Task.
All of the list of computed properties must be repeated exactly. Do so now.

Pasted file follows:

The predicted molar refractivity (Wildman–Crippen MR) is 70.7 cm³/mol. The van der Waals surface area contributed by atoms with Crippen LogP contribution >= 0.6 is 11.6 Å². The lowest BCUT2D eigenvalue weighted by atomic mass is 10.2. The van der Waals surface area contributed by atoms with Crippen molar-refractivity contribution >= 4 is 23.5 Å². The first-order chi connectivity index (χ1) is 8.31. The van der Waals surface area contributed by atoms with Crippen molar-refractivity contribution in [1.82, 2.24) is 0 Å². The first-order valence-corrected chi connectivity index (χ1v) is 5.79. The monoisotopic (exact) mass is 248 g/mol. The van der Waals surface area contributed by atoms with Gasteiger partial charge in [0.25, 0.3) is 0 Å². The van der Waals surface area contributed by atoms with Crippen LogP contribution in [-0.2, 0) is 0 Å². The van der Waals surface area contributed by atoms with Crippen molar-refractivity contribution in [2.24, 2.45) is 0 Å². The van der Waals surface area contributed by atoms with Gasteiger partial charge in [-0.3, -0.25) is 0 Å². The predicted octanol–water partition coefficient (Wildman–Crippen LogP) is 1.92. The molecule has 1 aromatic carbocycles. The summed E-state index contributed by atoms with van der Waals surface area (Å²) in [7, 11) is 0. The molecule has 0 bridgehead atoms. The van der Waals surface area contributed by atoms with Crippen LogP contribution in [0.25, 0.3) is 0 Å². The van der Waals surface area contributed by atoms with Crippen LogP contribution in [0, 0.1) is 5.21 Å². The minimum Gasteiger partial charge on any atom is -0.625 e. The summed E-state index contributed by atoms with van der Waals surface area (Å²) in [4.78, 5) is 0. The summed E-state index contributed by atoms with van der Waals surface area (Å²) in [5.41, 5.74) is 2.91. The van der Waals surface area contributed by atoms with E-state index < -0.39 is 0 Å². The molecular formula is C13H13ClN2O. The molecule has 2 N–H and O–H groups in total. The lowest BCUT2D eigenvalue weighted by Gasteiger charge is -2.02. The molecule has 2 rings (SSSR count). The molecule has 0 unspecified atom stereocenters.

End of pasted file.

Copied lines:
The predicted molar refractivity (Wildman–Crippen MR) is 70.7 cm³/mol. The van der Waals surface area contributed by atoms with Crippen LogP contribution >= 0.6 is 11.6 Å². The lowest BCUT2D eigenvalue weighted by atomic mass is 10.2. The van der Waals surface area contributed by atoms with Crippen molar-refractivity contribution >= 4 is 23.5 Å². The first-order chi connectivity index (χ1) is 8.31. The van der Waals surface area contributed by atoms with Crippen molar-refractivity contribution in [1.82, 2.24) is 0 Å². The first-order valence-corrected chi connectivity index (χ1v) is 5.79. The monoisotopic (exact) mass is 248 g/mol. The van der Waals surface area contributed by atoms with Gasteiger partial charge in [0.25, 0.3) is 0 Å². The van der Waals surface area contributed by atoms with Crippen LogP contribution in [-0.2, 0) is 0 Å². The van der Waals surface area contributed by atoms with Crippen molar-refractivity contribution in [2.24, 2.45) is 0 Å². The van der Waals surface area contributed by atoms with Gasteiger partial charge in [-0.3, -0.25) is 0 Å². The predicted octanol–water partition coefficient (Wildman–Crippen LogP) is 1.92. The molecule has 1 aromatic carbocycles. The summed E-state index contributed by atoms with van der Waals surface area (Å²) in [7, 11) is 0. The molecule has 0 bridgehead atoms. The van der Waals surface area contributed by atoms with Crippen LogP contribution in [0.25, 0.3) is 0 Å². The van der Waals surface area contributed by atoms with Crippen LogP contribution in [0, 0.1) is 5.21 Å². The minimum Gasteiger partial charge on any atom is -0.625 e. The summed E-state index contributed by atoms with van der Waals surface area (Å²) in [4.78, 5) is 0. The summed E-state index contributed by atoms with van der Waals surface area (Å²) in [5.41, 5.74) is 2.91. The van der Waals surface area contributed by atoms with E-state index < -0.39 is 0 Å². The molecular formula is C13H13ClN2O. The molecule has 2 N–H and O–H groups in total. The lowest BCUT2D eigenvalue weighted by Gasteiger charge is -2.02. The molecule has 2 rings (SSSR count). The molecule has 0 unspecified atom stereocenters.